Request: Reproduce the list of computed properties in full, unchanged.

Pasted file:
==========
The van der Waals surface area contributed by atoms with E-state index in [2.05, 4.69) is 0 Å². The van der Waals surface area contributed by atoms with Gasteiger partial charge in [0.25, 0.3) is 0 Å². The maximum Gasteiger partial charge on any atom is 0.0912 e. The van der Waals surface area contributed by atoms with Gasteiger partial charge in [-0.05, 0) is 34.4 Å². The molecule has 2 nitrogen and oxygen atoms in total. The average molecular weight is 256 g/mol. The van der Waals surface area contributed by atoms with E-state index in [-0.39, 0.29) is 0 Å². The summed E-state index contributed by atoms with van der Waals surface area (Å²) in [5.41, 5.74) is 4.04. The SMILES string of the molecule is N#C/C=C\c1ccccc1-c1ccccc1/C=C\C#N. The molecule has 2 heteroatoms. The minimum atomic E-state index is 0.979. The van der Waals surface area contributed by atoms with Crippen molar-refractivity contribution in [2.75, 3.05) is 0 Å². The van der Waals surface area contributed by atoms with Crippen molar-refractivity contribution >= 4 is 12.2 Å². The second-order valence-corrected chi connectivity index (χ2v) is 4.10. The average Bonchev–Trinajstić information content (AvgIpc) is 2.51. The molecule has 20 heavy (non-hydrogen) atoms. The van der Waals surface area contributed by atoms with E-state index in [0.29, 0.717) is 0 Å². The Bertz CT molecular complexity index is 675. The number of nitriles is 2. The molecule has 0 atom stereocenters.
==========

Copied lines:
The van der Waals surface area contributed by atoms with E-state index in [2.05, 4.69) is 0 Å². The van der Waals surface area contributed by atoms with Gasteiger partial charge in [0.25, 0.3) is 0 Å². The maximum Gasteiger partial charge on any atom is 0.0912 e. The van der Waals surface area contributed by atoms with Gasteiger partial charge in [-0.05, 0) is 34.4 Å². The molecule has 2 nitrogen and oxygen atoms in total. The average molecular weight is 256 g/mol. The van der Waals surface area contributed by atoms with E-state index in [-0.39, 0.29) is 0 Å². The summed E-state index contributed by atoms with van der Waals surface area (Å²) in [5.41, 5.74) is 4.04. The SMILES string of the molecule is N#C/C=C\c1ccccc1-c1ccccc1/C=C\C#N. The molecule has 2 heteroatoms. The minimum atomic E-state index is 0.979. The van der Waals surface area contributed by atoms with Crippen molar-refractivity contribution in [2.75, 3.05) is 0 Å². The van der Waals surface area contributed by atoms with Crippen molar-refractivity contribution >= 4 is 12.2 Å². The second-order valence-corrected chi connectivity index (χ2v) is 4.10. The average Bonchev–Trinajstić information content (AvgIpc) is 2.51. The molecule has 20 heavy (non-hydrogen) atoms. The van der Waals surface area contributed by atoms with E-state index in [0.29, 0.717) is 0 Å². The Bertz CT molecular complexity index is 675. The number of nitriles is 2. The molecule has 0 atom stereocenters.